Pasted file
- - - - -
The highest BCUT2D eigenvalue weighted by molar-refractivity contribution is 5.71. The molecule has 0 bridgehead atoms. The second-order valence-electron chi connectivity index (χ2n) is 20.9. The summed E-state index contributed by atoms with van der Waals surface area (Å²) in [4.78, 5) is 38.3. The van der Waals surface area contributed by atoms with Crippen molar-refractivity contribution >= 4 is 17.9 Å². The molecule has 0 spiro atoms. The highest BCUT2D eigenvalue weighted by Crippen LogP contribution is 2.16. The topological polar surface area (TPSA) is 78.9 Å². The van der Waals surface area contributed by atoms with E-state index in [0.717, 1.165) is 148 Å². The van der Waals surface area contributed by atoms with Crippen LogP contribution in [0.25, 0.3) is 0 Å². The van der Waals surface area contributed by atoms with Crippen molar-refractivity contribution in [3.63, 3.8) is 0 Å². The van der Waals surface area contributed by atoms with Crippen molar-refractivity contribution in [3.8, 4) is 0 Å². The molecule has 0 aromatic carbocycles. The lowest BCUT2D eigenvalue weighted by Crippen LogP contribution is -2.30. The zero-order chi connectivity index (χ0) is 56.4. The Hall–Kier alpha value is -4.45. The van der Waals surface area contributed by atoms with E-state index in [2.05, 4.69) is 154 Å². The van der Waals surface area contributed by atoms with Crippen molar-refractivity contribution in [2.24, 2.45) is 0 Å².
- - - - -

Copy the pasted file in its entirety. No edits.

The highest BCUT2D eigenvalue weighted by molar-refractivity contribution is 5.71. The molecule has 0 bridgehead atoms. The second-order valence-electron chi connectivity index (χ2n) is 20.9. The summed E-state index contributed by atoms with van der Waals surface area (Å²) in [4.78, 5) is 38.3. The van der Waals surface area contributed by atoms with Crippen molar-refractivity contribution >= 4 is 17.9 Å². The molecule has 0 spiro atoms. The highest BCUT2D eigenvalue weighted by Crippen LogP contribution is 2.16. The topological polar surface area (TPSA) is 78.9 Å². The van der Waals surface area contributed by atoms with E-state index in [0.717, 1.165) is 148 Å². The van der Waals surface area contributed by atoms with Crippen LogP contribution in [0.25, 0.3) is 0 Å². The van der Waals surface area contributed by atoms with Crippen molar-refractivity contribution in [3.63, 3.8) is 0 Å². The van der Waals surface area contributed by atoms with Crippen molar-refractivity contribution in [3.8, 4) is 0 Å². The molecule has 0 aromatic carbocycles. The lowest BCUT2D eigenvalue weighted by Crippen LogP contribution is -2.30. The zero-order chi connectivity index (χ0) is 56.4. The Hall–Kier alpha value is -4.45. The van der Waals surface area contributed by atoms with E-state index in [2.05, 4.69) is 154 Å². The van der Waals surface area contributed by atoms with Crippen molar-refractivity contribution in [2.24, 2.45) is 0 Å².